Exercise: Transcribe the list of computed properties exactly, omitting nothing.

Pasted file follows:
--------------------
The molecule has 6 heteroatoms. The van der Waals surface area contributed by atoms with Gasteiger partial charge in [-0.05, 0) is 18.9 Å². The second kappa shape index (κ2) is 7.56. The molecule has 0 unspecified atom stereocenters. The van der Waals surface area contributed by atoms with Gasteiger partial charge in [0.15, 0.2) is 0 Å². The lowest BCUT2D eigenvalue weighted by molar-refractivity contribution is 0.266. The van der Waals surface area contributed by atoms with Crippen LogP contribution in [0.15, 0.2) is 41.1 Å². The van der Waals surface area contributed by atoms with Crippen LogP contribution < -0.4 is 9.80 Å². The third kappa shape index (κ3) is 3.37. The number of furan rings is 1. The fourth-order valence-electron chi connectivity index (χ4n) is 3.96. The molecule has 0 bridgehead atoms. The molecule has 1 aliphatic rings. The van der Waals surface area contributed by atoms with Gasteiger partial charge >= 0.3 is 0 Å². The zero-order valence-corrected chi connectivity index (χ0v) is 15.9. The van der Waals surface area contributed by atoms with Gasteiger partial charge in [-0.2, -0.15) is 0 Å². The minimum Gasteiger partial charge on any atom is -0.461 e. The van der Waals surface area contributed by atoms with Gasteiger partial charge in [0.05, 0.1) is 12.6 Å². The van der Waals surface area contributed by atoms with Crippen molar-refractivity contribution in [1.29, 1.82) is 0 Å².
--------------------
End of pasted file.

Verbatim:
The molecule has 6 heteroatoms. The van der Waals surface area contributed by atoms with Gasteiger partial charge in [-0.05, 0) is 18.9 Å². The second kappa shape index (κ2) is 7.56. The molecule has 0 unspecified atom stereocenters. The van der Waals surface area contributed by atoms with Gasteiger partial charge in [0.15, 0.2) is 0 Å². The lowest BCUT2D eigenvalue weighted by molar-refractivity contribution is 0.266. The van der Waals surface area contributed by atoms with Crippen LogP contribution in [0.15, 0.2) is 41.1 Å². The van der Waals surface area contributed by atoms with Crippen LogP contribution < -0.4 is 9.80 Å². The third kappa shape index (κ3) is 3.37. The number of furan rings is 1. The fourth-order valence-electron chi connectivity index (χ4n) is 3.96. The molecule has 0 bridgehead atoms. The molecule has 1 aliphatic rings. The van der Waals surface area contributed by atoms with Gasteiger partial charge >= 0.3 is 0 Å². The zero-order valence-corrected chi connectivity index (χ0v) is 15.9. The van der Waals surface area contributed by atoms with Gasteiger partial charge in [-0.2, -0.15) is 0 Å². The minimum Gasteiger partial charge on any atom is -0.461 e. The van der Waals surface area contributed by atoms with Gasteiger partial charge in [0.05, 0.1) is 12.6 Å². The van der Waals surface area contributed by atoms with Crippen molar-refractivity contribution in [1.29, 1.82) is 0 Å².